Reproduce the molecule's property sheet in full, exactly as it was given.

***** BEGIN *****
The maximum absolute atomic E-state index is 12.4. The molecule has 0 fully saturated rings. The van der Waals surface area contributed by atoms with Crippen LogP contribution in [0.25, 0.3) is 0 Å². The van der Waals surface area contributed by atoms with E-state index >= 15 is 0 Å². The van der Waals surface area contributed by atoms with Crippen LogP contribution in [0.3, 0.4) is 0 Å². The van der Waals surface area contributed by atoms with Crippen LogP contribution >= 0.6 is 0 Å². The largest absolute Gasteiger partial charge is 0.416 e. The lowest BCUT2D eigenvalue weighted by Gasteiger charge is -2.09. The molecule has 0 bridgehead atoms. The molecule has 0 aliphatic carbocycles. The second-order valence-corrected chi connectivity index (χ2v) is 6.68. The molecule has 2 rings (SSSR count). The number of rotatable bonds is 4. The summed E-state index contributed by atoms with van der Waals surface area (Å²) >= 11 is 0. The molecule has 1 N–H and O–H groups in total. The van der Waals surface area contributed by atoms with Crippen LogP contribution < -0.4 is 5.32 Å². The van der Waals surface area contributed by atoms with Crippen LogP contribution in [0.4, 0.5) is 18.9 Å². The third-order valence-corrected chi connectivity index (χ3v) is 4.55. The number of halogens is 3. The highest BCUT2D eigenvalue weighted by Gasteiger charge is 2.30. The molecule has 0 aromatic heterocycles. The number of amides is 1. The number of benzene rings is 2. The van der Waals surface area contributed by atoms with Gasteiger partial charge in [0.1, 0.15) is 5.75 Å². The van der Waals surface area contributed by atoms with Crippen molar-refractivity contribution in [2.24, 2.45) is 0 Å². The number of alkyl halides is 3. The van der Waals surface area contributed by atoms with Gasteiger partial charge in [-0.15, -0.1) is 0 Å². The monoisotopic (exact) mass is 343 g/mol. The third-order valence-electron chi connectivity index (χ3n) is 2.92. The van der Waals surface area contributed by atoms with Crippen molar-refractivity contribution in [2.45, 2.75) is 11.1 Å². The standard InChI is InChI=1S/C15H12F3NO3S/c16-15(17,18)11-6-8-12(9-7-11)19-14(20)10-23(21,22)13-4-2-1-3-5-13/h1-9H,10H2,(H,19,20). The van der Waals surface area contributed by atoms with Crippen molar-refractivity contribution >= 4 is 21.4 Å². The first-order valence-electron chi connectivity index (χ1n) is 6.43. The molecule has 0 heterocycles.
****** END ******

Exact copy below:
The maximum absolute atomic E-state index is 12.4. The molecule has 0 fully saturated rings. The van der Waals surface area contributed by atoms with Crippen LogP contribution in [0.25, 0.3) is 0 Å². The van der Waals surface area contributed by atoms with E-state index >= 15 is 0 Å². The van der Waals surface area contributed by atoms with Crippen LogP contribution in [0.3, 0.4) is 0 Å². The van der Waals surface area contributed by atoms with Crippen LogP contribution >= 0.6 is 0 Å². The largest absolute Gasteiger partial charge is 0.416 e. The lowest BCUT2D eigenvalue weighted by Gasteiger charge is -2.09. The molecule has 0 bridgehead atoms. The molecule has 0 aliphatic carbocycles. The second-order valence-corrected chi connectivity index (χ2v) is 6.68. The molecule has 2 rings (SSSR count). The number of rotatable bonds is 4. The summed E-state index contributed by atoms with van der Waals surface area (Å²) >= 11 is 0. The molecule has 1 N–H and O–H groups in total. The van der Waals surface area contributed by atoms with Crippen LogP contribution < -0.4 is 5.32 Å². The van der Waals surface area contributed by atoms with Crippen LogP contribution in [0.4, 0.5) is 18.9 Å². The third-order valence-corrected chi connectivity index (χ3v) is 4.55. The number of halogens is 3. The highest BCUT2D eigenvalue weighted by Gasteiger charge is 2.30. The molecule has 0 aromatic heterocycles. The number of amides is 1. The number of benzene rings is 2. The van der Waals surface area contributed by atoms with Gasteiger partial charge in [0.1, 0.15) is 5.75 Å². The van der Waals surface area contributed by atoms with Crippen molar-refractivity contribution in [2.24, 2.45) is 0 Å². The number of alkyl halides is 3. The van der Waals surface area contributed by atoms with Gasteiger partial charge in [-0.15, -0.1) is 0 Å². The monoisotopic (exact) mass is 343 g/mol. The third-order valence-electron chi connectivity index (χ3n) is 2.92. The van der Waals surface area contributed by atoms with Crippen molar-refractivity contribution in [2.45, 2.75) is 11.1 Å². The standard InChI is InChI=1S/C15H12F3NO3S/c16-15(17,18)11-6-8-12(9-7-11)19-14(20)10-23(21,22)13-4-2-1-3-5-13/h1-9H,10H2,(H,19,20). The van der Waals surface area contributed by atoms with Crippen molar-refractivity contribution >= 4 is 21.4 Å². The first-order valence-electron chi connectivity index (χ1n) is 6.43. The molecule has 0 heterocycles.